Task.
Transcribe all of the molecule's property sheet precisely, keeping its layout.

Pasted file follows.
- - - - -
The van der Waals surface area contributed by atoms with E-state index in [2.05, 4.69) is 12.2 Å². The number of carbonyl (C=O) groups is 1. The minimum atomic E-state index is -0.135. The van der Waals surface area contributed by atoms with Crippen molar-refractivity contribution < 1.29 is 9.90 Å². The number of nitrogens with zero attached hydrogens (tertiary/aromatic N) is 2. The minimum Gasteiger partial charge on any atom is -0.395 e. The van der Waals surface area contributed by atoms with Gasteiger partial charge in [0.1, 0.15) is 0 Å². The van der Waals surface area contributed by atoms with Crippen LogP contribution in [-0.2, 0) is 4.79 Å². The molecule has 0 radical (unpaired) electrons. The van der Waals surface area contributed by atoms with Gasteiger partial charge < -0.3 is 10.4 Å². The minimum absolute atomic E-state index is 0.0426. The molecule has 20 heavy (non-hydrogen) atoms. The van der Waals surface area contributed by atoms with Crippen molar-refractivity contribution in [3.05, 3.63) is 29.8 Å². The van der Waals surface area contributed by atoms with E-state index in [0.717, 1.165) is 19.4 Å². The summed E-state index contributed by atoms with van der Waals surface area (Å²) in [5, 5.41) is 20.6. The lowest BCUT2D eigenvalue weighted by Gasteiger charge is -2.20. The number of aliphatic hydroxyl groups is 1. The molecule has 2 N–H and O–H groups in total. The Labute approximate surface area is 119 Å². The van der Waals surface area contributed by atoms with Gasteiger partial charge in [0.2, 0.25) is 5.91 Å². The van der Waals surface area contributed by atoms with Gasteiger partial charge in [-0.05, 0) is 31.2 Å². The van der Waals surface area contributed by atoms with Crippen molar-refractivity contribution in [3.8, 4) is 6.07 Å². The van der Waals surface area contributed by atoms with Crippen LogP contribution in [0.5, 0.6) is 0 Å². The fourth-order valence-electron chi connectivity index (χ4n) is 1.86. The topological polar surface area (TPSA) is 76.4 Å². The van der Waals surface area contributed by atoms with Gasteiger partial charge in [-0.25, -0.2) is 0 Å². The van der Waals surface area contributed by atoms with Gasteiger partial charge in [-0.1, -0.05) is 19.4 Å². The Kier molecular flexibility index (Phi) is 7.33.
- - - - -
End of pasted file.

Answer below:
The van der Waals surface area contributed by atoms with E-state index in [2.05, 4.69) is 12.2 Å². The number of carbonyl (C=O) groups is 1. The minimum atomic E-state index is -0.135. The van der Waals surface area contributed by atoms with Crippen molar-refractivity contribution < 1.29 is 9.90 Å². The number of nitrogens with zero attached hydrogens (tertiary/aromatic N) is 2. The minimum Gasteiger partial charge on any atom is -0.395 e. The van der Waals surface area contributed by atoms with Gasteiger partial charge in [0.1, 0.15) is 0 Å². The van der Waals surface area contributed by atoms with Crippen LogP contribution in [-0.2, 0) is 4.79 Å². The molecule has 0 radical (unpaired) electrons. The van der Waals surface area contributed by atoms with Gasteiger partial charge < -0.3 is 10.4 Å². The minimum absolute atomic E-state index is 0.0426. The molecule has 20 heavy (non-hydrogen) atoms. The van der Waals surface area contributed by atoms with Crippen molar-refractivity contribution in [3.05, 3.63) is 29.8 Å². The van der Waals surface area contributed by atoms with E-state index in [0.717, 1.165) is 19.4 Å². The summed E-state index contributed by atoms with van der Waals surface area (Å²) in [5, 5.41) is 20.6. The lowest BCUT2D eigenvalue weighted by Gasteiger charge is -2.20. The number of aliphatic hydroxyl groups is 1. The molecule has 2 N–H and O–H groups in total. The Labute approximate surface area is 119 Å². The van der Waals surface area contributed by atoms with Gasteiger partial charge in [0.2, 0.25) is 5.91 Å². The van der Waals surface area contributed by atoms with Gasteiger partial charge in [-0.05, 0) is 31.2 Å². The van der Waals surface area contributed by atoms with Crippen molar-refractivity contribution in [3.8, 4) is 6.07 Å². The van der Waals surface area contributed by atoms with Crippen LogP contribution in [0.5, 0.6) is 0 Å². The fourth-order valence-electron chi connectivity index (χ4n) is 1.86. The topological polar surface area (TPSA) is 76.4 Å². The van der Waals surface area contributed by atoms with Gasteiger partial charge in [-0.25, -0.2) is 0 Å². The van der Waals surface area contributed by atoms with Gasteiger partial charge in [-0.1, -0.05) is 19.4 Å². The Kier molecular flexibility index (Phi) is 7.33.